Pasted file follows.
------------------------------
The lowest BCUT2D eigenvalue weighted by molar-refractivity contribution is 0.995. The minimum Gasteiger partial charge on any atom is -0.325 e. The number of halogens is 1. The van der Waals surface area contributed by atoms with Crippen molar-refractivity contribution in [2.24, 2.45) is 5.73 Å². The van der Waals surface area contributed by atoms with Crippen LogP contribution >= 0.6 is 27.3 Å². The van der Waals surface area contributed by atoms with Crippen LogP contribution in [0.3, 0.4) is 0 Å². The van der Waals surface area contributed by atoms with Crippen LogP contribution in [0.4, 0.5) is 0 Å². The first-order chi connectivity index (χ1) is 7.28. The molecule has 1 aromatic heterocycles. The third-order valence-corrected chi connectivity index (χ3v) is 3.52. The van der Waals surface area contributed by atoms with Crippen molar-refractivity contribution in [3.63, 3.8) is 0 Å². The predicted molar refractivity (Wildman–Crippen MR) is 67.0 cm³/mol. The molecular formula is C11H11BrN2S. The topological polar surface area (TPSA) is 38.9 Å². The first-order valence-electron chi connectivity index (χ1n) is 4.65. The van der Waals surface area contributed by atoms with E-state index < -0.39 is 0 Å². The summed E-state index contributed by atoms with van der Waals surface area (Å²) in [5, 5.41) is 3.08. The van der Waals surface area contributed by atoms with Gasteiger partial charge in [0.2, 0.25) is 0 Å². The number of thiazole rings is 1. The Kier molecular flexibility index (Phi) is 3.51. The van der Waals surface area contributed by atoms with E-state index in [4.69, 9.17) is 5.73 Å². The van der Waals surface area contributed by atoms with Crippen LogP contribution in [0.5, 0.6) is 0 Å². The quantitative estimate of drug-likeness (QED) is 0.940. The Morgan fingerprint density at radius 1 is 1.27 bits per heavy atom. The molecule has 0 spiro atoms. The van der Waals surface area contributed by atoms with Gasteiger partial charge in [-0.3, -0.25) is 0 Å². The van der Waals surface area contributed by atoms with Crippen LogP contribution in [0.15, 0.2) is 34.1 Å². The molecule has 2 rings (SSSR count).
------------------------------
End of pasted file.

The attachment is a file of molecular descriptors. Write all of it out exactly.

The lowest BCUT2D eigenvalue weighted by molar-refractivity contribution is 0.995. The minimum Gasteiger partial charge on any atom is -0.325 e. The number of halogens is 1. The van der Waals surface area contributed by atoms with Crippen molar-refractivity contribution in [2.24, 2.45) is 5.73 Å². The van der Waals surface area contributed by atoms with Crippen LogP contribution >= 0.6 is 27.3 Å². The van der Waals surface area contributed by atoms with Crippen LogP contribution in [0.3, 0.4) is 0 Å². The van der Waals surface area contributed by atoms with Crippen LogP contribution in [0.4, 0.5) is 0 Å². The first-order chi connectivity index (χ1) is 7.28. The molecule has 1 aromatic heterocycles. The third-order valence-corrected chi connectivity index (χ3v) is 3.52. The van der Waals surface area contributed by atoms with Crippen molar-refractivity contribution in [3.63, 3.8) is 0 Å². The predicted molar refractivity (Wildman–Crippen MR) is 67.0 cm³/mol. The molecular formula is C11H11BrN2S. The topological polar surface area (TPSA) is 38.9 Å². The first-order valence-electron chi connectivity index (χ1n) is 4.65. The van der Waals surface area contributed by atoms with E-state index < -0.39 is 0 Å². The summed E-state index contributed by atoms with van der Waals surface area (Å²) in [5, 5.41) is 3.08. The van der Waals surface area contributed by atoms with Gasteiger partial charge in [0.2, 0.25) is 0 Å². The number of thiazole rings is 1. The Kier molecular flexibility index (Phi) is 3.51. The van der Waals surface area contributed by atoms with E-state index in [4.69, 9.17) is 5.73 Å². The van der Waals surface area contributed by atoms with Crippen LogP contribution in [0.5, 0.6) is 0 Å². The quantitative estimate of drug-likeness (QED) is 0.940. The Morgan fingerprint density at radius 1 is 1.27 bits per heavy atom. The molecule has 0 spiro atoms. The van der Waals surface area contributed by atoms with Gasteiger partial charge in [-0.3, -0.25) is 0 Å². The van der Waals surface area contributed by atoms with Crippen LogP contribution in [0.15, 0.2) is 34.1 Å². The molecule has 2 rings (SSSR count).